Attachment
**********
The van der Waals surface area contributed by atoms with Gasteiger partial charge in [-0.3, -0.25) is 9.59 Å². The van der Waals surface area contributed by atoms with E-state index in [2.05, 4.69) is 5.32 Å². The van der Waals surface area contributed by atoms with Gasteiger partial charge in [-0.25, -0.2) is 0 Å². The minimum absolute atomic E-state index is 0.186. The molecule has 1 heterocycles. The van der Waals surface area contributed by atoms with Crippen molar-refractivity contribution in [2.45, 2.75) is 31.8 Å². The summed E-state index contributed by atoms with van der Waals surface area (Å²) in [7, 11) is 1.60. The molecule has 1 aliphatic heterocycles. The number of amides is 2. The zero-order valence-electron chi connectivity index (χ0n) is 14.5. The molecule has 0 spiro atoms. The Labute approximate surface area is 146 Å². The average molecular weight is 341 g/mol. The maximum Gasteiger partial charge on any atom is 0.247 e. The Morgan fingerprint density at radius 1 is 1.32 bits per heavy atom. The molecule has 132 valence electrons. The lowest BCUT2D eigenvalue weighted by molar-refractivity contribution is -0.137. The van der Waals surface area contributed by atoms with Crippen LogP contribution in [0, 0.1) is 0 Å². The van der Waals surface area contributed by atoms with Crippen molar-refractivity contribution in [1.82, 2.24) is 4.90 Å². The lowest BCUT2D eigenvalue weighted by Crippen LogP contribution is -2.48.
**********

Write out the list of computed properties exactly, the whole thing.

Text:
The van der Waals surface area contributed by atoms with Gasteiger partial charge in [-0.3, -0.25) is 9.59 Å². The van der Waals surface area contributed by atoms with E-state index in [2.05, 4.69) is 5.32 Å². The van der Waals surface area contributed by atoms with Gasteiger partial charge in [-0.25, -0.2) is 0 Å². The minimum absolute atomic E-state index is 0.186. The molecule has 1 heterocycles. The van der Waals surface area contributed by atoms with Crippen molar-refractivity contribution in [2.45, 2.75) is 31.8 Å². The summed E-state index contributed by atoms with van der Waals surface area (Å²) in [7, 11) is 1.60. The molecule has 1 aliphatic heterocycles. The number of amides is 2. The zero-order valence-electron chi connectivity index (χ0n) is 14.5. The molecule has 0 spiro atoms. The Labute approximate surface area is 146 Å². The average molecular weight is 341 g/mol. The maximum Gasteiger partial charge on any atom is 0.247 e. The Morgan fingerprint density at radius 1 is 1.32 bits per heavy atom. The molecule has 132 valence electrons. The lowest BCUT2D eigenvalue weighted by molar-refractivity contribution is -0.137. The van der Waals surface area contributed by atoms with Crippen LogP contribution in [0, 0.1) is 0 Å². The van der Waals surface area contributed by atoms with Crippen molar-refractivity contribution in [1.82, 2.24) is 4.90 Å². The lowest BCUT2D eigenvalue weighted by Crippen LogP contribution is -2.48.